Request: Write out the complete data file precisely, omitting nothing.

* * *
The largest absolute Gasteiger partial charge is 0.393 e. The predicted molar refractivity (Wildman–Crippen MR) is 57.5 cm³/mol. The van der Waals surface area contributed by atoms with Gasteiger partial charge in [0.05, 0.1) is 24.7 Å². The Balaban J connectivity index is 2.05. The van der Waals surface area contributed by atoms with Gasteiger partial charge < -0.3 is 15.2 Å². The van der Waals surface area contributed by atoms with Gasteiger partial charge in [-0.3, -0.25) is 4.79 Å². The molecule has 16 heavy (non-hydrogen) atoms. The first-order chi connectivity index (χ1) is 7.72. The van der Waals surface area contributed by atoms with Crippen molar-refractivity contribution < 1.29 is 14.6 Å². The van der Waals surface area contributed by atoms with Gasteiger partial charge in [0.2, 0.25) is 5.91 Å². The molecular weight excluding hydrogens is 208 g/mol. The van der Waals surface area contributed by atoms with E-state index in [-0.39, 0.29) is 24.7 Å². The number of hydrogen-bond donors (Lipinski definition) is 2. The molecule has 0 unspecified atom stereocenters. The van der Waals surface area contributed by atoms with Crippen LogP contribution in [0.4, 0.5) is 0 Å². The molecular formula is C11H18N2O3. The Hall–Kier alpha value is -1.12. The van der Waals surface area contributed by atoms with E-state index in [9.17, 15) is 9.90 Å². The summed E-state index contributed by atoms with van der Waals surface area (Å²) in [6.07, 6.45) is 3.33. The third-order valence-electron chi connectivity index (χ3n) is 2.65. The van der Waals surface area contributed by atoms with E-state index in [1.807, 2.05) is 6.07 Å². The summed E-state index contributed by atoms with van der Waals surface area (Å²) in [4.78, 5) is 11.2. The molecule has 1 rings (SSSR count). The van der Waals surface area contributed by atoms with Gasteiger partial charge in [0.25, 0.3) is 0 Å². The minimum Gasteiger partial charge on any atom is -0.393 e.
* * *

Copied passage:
The largest absolute Gasteiger partial charge is 0.393 e. The predicted molar refractivity (Wildman–Crippen MR) is 57.5 cm³/mol. The van der Waals surface area contributed by atoms with Gasteiger partial charge in [0.05, 0.1) is 24.7 Å². The Balaban J connectivity index is 2.05. The van der Waals surface area contributed by atoms with Gasteiger partial charge < -0.3 is 15.2 Å². The van der Waals surface area contributed by atoms with Gasteiger partial charge in [-0.3, -0.25) is 4.79 Å². The molecule has 16 heavy (non-hydrogen) atoms. The first-order chi connectivity index (χ1) is 7.72. The van der Waals surface area contributed by atoms with Crippen molar-refractivity contribution < 1.29 is 14.6 Å². The van der Waals surface area contributed by atoms with Gasteiger partial charge in [0.2, 0.25) is 5.91 Å². The molecular weight excluding hydrogens is 208 g/mol. The van der Waals surface area contributed by atoms with E-state index in [-0.39, 0.29) is 24.7 Å². The number of hydrogen-bond donors (Lipinski definition) is 2. The molecule has 0 unspecified atom stereocenters. The van der Waals surface area contributed by atoms with Crippen LogP contribution in [0.4, 0.5) is 0 Å². The molecular formula is C11H18N2O3. The Hall–Kier alpha value is -1.12. The van der Waals surface area contributed by atoms with E-state index in [9.17, 15) is 9.90 Å². The summed E-state index contributed by atoms with van der Waals surface area (Å²) in [6.07, 6.45) is 3.33. The third-order valence-electron chi connectivity index (χ3n) is 2.65. The van der Waals surface area contributed by atoms with E-state index in [1.807, 2.05) is 6.07 Å². The summed E-state index contributed by atoms with van der Waals surface area (Å²) in [4.78, 5) is 11.2. The molecule has 1 rings (SSSR count). The van der Waals surface area contributed by atoms with Gasteiger partial charge in [0.25, 0.3) is 0 Å². The minimum Gasteiger partial charge on any atom is -0.393 e.